Nicola Sturgeon hopes to lift the stay at home order in Scotland from April 5, Holyrood has heard.
The country will return to a regional levels system and see a “substantial re-opening of the economy” from April 26 if suppression of the virus continues.
Ms Sturgeon told MSPs the five-level system will return and it is hoped that every area of Scotland will be in a position to drop down to Level 3.
The first minister categorised the current situation as “extremely positive and promising” but said there was not much room for easing restrictions at the moment.
She said: “The bottom line is, and this is the clear message from our clinical advisers, is we have quite limited scope for easing restrictions at this stage.
“Our current position is extremely positive and promising, and we should all take heart from, but still quite precarious and if we are to sustain our progress we do need to exercise care and caution.”
The R number is currently below one in Scotland but it “would likely not take very much right to push it back up”.
Ms Sturgeon added: “We must get the virus to as low a level as possible. We know from experience that when the virus is allowed to simmer at relatively high levels in the community that the risk of it accelerating out of control and causing more illness is most acute.”
While the first minister said she hoped to give “as much clarity as possible” during her statement at Holyrood today, she also said she wanted to avoid “giving false assurances or picking arbitrary dates that have no grounding in this stage in any objective assessment”.
Ms Sturgeon said: “I am as confident as I can be that the indicative, staged timetable that I have set out today – from now until late April when the economy will start to substantially reopen – is a reasonable one.
Our current position is extremely positive and promising, but still quite precarious.
“And in mid-March – when we have made further progress on vaccines and have greater understanding of the impact of the initial phase of school return – I hope we can set out then more detail of the further reopening that will take place over April and May and into a summer when we hope to be living with much greater freedoms than we are today.”
The Scottish Government is planning to give more information on the country’s route out of lockdown in mid-March and the process will be reviewed every three weeks.
The next phase of the phased return for schools is likely to begin on March 15.
This is expected to involve P4-P7 pupils returning as well as more senior phase pupils in secondary schools, along with an increase in outdoor mixing to four people from two households.
Communal worship, a further extension to outdoor mixing and more freedoms in retail are also hoped to be put in place from April 5, with Ms Sturgeon saying her “hope and expectation” is the stay at home order will be lifted then and all pupils back at school.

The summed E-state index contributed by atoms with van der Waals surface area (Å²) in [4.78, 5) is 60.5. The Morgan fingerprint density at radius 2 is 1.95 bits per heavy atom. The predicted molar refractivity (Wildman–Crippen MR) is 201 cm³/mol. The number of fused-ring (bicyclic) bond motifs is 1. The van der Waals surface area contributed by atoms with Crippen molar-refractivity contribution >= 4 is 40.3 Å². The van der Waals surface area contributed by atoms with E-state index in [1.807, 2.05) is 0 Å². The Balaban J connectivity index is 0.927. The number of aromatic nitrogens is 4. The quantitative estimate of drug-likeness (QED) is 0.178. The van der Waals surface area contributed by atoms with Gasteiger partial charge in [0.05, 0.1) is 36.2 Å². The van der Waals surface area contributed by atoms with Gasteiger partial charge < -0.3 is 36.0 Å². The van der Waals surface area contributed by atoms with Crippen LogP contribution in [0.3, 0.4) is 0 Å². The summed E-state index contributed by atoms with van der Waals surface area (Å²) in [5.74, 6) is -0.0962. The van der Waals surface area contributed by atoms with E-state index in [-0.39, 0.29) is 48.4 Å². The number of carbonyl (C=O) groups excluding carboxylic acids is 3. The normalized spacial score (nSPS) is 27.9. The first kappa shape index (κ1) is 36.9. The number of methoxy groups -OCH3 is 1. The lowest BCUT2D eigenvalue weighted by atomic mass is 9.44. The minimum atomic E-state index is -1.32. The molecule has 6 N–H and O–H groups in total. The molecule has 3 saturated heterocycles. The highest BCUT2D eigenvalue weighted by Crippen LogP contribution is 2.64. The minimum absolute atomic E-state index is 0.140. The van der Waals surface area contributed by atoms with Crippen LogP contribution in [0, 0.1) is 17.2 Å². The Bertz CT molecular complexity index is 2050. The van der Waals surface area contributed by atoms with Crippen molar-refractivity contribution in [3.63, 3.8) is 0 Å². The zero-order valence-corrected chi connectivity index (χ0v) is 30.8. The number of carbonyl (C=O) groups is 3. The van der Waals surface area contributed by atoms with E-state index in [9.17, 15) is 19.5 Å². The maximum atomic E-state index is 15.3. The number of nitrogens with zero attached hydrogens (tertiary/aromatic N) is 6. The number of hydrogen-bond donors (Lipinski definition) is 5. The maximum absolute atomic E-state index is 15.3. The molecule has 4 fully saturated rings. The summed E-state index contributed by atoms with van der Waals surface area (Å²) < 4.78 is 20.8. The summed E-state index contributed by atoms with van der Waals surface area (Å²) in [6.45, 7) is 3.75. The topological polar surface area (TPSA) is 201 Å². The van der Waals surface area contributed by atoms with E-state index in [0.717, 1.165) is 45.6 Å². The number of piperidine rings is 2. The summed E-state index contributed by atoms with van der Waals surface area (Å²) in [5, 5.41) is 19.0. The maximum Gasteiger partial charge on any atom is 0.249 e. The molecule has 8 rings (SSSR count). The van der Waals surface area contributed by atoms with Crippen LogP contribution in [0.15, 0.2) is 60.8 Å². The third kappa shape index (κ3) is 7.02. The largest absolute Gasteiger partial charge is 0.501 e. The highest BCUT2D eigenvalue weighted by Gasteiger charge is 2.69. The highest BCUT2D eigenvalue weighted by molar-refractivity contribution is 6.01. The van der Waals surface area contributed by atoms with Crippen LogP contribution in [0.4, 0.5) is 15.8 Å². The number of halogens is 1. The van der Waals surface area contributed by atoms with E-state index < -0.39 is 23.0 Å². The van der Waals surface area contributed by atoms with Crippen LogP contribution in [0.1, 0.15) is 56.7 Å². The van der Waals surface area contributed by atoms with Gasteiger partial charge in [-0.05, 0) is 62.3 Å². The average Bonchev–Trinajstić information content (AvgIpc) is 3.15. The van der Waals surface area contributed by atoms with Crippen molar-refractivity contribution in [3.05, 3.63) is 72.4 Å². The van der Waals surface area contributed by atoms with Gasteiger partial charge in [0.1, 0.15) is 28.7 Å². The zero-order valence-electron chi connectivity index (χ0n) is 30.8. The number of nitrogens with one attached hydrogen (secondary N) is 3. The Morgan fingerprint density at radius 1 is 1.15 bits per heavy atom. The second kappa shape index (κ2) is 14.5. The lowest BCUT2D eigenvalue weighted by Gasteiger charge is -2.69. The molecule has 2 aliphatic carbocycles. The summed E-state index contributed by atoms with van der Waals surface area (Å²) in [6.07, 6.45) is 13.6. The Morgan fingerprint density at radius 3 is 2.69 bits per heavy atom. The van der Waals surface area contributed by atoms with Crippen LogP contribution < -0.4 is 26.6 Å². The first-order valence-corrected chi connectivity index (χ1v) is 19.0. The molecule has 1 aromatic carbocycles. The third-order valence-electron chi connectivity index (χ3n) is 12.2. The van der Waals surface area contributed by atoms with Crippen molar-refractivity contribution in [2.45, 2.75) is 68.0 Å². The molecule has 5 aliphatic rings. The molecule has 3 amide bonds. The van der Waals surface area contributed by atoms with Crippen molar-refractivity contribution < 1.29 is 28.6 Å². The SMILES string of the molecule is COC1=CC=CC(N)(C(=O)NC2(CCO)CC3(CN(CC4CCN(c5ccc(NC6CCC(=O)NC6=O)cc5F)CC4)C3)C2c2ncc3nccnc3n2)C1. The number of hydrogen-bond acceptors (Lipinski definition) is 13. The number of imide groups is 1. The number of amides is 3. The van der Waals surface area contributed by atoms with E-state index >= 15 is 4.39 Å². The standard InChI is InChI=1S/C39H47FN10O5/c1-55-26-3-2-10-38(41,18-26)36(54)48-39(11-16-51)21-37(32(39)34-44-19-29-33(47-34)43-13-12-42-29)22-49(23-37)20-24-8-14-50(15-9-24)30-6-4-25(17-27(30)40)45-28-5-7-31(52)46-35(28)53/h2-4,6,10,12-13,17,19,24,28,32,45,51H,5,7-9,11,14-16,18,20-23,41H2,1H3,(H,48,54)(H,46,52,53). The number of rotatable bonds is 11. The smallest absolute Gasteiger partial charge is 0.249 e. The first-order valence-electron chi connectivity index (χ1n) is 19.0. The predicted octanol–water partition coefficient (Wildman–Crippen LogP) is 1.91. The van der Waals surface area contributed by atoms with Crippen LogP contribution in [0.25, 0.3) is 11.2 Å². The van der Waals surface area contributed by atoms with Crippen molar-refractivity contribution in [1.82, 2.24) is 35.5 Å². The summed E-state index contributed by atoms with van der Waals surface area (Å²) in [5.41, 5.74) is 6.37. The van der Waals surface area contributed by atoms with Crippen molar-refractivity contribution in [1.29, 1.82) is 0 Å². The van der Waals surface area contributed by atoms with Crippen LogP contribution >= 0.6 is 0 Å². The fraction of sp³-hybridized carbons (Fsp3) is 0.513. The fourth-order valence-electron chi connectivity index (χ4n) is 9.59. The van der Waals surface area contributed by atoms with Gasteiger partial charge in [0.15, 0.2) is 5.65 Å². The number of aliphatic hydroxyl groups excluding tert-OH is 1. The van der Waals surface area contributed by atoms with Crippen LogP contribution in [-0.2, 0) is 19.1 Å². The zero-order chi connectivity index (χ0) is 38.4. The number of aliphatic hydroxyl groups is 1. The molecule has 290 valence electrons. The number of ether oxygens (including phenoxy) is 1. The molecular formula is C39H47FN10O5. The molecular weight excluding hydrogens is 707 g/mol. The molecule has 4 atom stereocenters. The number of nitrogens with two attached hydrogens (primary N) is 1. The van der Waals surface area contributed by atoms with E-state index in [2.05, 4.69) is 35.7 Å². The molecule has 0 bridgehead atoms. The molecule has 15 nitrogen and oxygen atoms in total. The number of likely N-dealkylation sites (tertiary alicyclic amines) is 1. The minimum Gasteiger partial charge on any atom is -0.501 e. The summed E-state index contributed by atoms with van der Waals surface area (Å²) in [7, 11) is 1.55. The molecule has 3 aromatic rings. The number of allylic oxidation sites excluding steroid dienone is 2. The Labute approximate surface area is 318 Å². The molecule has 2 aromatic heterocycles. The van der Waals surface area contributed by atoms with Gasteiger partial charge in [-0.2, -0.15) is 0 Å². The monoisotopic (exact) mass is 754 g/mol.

Today’s announcement should not put anyone in a hurry to book a summer holiday abroad as travel restrictions are set to remain in place “for some time yet”.
The first minister said it was important that cases of the virus, particularly of new variants of the virus, were not imported into the country.
She said: “We saw over the summer how new cases were imported into Scotland, after the virus had almost been eliminated. We do not want that to happen again.
“In particular we do not want to import new variants of the virus, which could be more resistant to the vaccines that we are currently using.
“And so the strategic framework rightly emphasises the importance of both travel restrictions and test and protect. They will help us to ease restrictions safely.”
Could restrictions be eased before these dates?
The good news is, yes, restrictions could still be eased further before the April 5 and April 26 dates talked about today.
Ms Sturgeon said: “I want to be clear that in the coming weeks if the data allows, and positive trends continue, we will seek to accelerate the easing of the restrictions.”
But given the Scottish Government’s cautious approach to unlocking the country, it seems unlikely.
The return of the levels system means those in the Highlands and islands, and particularly those in the Western Isles, Shetland and Orkney, are likely to see more things opening up more quickly than those in Scotland’s major cities.
The latest statistics
A total of 655 positive coronavirus cases have been registered in the past 24 hours in Scotland.
The new figure accounts for 4.8% of all newly-tested individuals.
There are 1,076 in hospital with Covid, 63 fewer than yesterday, and 93 of those are in intensive care, six fewer than yesterday.
There have been 56 new deaths registered, taking the country’s total to 7,006.
A total of 1,465,241 have received the first dose of a vaccine, meaning around one-third of Scotland’s adult population have now had theirs.
Everyone in the top four clinical priority groups should now have their first vaccine and 82% of people aged 65 to 69 have had theirs.
UK Prime Minister Boris Johnson announced a new four-step plan to ease England’s lockdown last night.
If all goes to plan, it means all legal limits on social contact will be lifted by June 21.
Shops, hairdressers, gyms and outdoor hospitality could re-open on April 12.
Two households might be allowed to mix in homes from May 17 and the rule of six could apply to places like pubs.
Mr Johnson in his address said his plan aimed to be “cautious but not irreversible”, adding that there is “no credible route to a zero-Covid Britain nor indeed a zero-Covid world”.